This old Durkheim term emerged from that era, in the 19th century, when Europeans were discovering suicide statistics. They not only gathered suicide rates, but noticed that they were rapidly increasing wherever modern industrial life was extended — to all the backward places where pre-industrial life had hardly changed from one generation to another — suddenly, many times over.

Anomie the sociologists came to know as a product of conflict between belief systems. It is a breakdown, a disintegration, of long-established social bonds, which depended upon a common worldview (Christian, for instance). It is the disappearance of an ancient order, and its replacement with chaos. It is “fragmentation of social identity and rejection of values,” according to the Wicked Paedia.

“From normlessness to gormlessness” was one of my attempts to encapsulate this “progress”; from shifting to sinking sand, as it were.  I was first reading about this phenomenon in works by T. G. Masaryk, nearly fifty years ago. (The future Czech president anticipated all of Durkheim’s insights.) As our hut of norms begins to crack and splinter, people become deeply confused. As it subsides and is crushed, they give up on it entirely, but they have nowhere to run. The suicide rate is a measure of this, by a plausible statistical inference.

This has recently been accelerating, radically, once more, especially in boys and men. One might call it a great victory for feminism, or argue from the myriad of other dislocations. But while the male suicide rate is currently many times higher, women are learning how to kill themselves, too.

The majority remain survivors, however. The great mass of men (now in the sense of “people”) are not philosophers, and have not the luxury of listening to the podcasts of the philosophers. The sky that is falling on them is no intellectual construction, or rather deconstruction. It is from their little isolated worlds of work and leisure, that meaning is vacuumed, from family and prayer to steady jobs. Opiates take their place, like cheap goods from China. The great achievement of “progress” is a growing despair. (“Trumpism” interests me, as a resisting source of the positive; in this sense I think it is genuinely backward.)

Of course, most people adapt to our brave new world, in which no one can afford to be honest, and therefore no one can be trusted. There is a form of escape in becoming deeply cynicized. That the collapse of Western Civ could be good for the economy, I first noticed a few decades ago. It is one of the paradoxes of our time. Such material problems as famine, and disease, were apparently being solved. Now we discover this was also an illusion: the extremes of consumer comfort melt away. Those who had to work for a living (unlike public and private bureaucrats, who can prattle to each other from home) suddenly found themselves locked into a nightmare.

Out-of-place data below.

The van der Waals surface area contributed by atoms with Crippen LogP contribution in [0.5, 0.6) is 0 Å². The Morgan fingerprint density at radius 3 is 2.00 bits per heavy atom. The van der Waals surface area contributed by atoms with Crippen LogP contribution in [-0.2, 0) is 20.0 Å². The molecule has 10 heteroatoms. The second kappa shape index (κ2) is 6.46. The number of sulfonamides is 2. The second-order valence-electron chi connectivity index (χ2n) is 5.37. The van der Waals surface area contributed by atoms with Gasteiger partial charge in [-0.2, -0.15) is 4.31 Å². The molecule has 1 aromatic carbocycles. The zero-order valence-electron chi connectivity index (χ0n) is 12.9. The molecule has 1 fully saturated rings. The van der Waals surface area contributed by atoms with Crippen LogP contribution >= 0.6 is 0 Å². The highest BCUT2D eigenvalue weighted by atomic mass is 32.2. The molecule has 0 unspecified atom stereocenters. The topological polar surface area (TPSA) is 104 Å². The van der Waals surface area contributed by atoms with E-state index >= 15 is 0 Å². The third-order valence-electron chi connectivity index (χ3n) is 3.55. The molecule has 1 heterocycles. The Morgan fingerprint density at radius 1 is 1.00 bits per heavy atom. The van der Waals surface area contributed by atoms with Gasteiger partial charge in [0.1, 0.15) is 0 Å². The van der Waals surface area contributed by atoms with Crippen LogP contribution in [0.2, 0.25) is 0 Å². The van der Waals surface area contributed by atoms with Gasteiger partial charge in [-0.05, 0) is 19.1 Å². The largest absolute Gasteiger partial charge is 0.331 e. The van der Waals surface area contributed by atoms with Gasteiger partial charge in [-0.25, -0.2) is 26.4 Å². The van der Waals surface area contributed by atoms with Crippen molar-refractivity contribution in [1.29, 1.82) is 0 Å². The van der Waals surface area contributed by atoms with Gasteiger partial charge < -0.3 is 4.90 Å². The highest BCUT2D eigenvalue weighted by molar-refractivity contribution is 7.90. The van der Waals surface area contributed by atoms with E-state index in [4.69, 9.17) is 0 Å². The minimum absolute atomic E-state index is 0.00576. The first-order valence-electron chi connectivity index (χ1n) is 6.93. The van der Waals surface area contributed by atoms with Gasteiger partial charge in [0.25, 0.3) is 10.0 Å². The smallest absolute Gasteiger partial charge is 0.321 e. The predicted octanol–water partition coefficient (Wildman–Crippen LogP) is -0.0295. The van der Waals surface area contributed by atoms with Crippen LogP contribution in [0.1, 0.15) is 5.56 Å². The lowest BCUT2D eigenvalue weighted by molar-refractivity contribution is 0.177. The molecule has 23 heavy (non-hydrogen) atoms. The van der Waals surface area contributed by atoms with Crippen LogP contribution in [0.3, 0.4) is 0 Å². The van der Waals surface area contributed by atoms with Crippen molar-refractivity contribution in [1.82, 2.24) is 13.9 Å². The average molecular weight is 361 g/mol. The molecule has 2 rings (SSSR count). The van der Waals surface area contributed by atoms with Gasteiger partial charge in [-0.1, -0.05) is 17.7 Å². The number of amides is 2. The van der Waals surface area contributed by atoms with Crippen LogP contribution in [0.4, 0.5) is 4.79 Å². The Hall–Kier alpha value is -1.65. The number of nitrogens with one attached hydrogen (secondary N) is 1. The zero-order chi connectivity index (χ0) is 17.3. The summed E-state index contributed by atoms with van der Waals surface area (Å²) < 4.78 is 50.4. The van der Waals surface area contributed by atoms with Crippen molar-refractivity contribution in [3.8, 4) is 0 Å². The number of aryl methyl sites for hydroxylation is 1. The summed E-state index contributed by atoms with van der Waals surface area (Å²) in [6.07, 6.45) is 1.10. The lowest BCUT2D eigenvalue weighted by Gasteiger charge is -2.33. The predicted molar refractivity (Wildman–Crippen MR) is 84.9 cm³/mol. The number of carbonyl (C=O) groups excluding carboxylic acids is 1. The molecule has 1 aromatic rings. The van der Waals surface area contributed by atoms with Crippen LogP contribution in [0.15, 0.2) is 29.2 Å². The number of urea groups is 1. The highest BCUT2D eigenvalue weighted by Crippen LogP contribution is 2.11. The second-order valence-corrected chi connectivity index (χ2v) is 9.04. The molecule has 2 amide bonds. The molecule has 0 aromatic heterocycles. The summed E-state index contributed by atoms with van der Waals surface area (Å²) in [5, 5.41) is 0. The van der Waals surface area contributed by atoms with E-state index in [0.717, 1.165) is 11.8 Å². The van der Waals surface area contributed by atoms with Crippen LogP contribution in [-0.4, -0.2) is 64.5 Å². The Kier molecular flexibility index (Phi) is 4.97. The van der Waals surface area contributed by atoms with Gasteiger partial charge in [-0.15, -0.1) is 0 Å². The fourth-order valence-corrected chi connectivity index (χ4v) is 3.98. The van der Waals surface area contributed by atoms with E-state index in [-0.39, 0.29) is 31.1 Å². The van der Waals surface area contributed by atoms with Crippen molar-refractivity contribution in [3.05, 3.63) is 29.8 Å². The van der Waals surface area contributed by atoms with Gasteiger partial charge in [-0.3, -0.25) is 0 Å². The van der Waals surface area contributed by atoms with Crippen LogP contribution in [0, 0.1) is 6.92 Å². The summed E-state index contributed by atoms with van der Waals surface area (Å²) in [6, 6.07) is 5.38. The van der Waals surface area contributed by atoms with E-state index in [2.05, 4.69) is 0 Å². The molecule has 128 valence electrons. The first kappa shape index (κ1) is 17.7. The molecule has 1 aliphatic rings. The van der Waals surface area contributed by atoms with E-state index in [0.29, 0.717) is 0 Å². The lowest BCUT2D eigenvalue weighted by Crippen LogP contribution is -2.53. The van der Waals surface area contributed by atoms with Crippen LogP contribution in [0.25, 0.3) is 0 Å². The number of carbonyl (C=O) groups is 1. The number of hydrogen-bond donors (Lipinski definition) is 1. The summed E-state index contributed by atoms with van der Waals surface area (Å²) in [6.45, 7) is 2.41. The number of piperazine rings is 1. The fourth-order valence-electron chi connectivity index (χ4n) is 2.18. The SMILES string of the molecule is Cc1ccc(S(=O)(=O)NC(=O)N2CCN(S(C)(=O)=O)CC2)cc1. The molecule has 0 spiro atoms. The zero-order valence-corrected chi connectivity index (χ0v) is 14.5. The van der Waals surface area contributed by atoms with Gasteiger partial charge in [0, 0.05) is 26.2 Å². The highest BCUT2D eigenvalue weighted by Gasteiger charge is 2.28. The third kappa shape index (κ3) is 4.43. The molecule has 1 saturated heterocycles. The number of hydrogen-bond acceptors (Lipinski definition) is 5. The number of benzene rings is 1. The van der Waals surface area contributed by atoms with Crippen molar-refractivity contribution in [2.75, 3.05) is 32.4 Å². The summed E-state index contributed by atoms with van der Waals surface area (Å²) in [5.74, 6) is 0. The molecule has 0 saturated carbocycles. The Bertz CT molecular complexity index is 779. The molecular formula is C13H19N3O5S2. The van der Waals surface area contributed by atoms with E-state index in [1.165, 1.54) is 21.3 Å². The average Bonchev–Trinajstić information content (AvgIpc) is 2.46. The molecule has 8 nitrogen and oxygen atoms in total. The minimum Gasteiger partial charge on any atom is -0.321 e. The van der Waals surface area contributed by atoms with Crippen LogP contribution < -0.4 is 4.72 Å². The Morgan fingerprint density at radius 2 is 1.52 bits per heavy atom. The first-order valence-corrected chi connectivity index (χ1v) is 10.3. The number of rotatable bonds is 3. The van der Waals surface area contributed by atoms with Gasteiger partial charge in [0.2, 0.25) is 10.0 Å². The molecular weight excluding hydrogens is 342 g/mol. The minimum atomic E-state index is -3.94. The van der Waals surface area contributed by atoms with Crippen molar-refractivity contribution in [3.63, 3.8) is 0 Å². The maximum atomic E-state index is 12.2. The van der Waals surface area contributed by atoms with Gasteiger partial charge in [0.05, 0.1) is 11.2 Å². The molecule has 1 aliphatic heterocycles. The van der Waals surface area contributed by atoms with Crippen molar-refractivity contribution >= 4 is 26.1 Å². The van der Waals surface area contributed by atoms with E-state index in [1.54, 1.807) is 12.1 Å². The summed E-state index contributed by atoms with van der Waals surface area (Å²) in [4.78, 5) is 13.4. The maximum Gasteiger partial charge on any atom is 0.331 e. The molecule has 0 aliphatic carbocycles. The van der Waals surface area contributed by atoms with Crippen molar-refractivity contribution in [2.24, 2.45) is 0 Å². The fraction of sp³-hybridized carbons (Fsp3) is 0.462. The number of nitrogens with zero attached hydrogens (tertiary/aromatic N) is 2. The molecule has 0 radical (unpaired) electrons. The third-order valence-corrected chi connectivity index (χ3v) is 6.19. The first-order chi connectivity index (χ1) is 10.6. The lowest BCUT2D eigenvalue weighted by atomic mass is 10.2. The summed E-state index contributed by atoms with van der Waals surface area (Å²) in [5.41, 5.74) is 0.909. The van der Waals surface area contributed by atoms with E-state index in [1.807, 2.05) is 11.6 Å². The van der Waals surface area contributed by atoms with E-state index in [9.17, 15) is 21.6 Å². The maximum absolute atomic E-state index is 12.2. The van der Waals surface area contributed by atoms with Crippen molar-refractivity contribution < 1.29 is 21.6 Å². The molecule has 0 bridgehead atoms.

In the end, even the bureaucrats will starve, unless the economy reopens. My neat, conventional, mindless rightwing view is the glib-libertarian one, that this is what happens when the masses lose their freedom, and the progress that was wrought by capitalism is destroyed. There is some truth in this, but it is shallow.

The world that is reopening is normless. This it has in common with the world that went before. For a moment it seems to have improved, because we can walk outside again, and if it is still Spring, there are flowers and songbirds. Paycheques may also possibly resume.

But “normal life” cannot possibly resume, because “normal” (normed, normative) is gone. Even the distinction between a man and a woman has been eliminated; systems of reward and punishment are reversed; words have changed their meaning. Left-satanist utopian agendas are what animate our political minders, who have now learnt how easy they are to impose. While we were sleeping, through the induced coma of the Batflu crisis, we proved our extraordinary capacity for prostration.

We might observe that the Batflu works through our economy as it does through our nursing homes. The old and feeble companies are killed off. The young and ruthless inherit their empty lots. Technology now makes general surveillance possible, and has provided an immediate excuse for it.

Progress has made another astounding leap. And with this, the cause of anomie advances.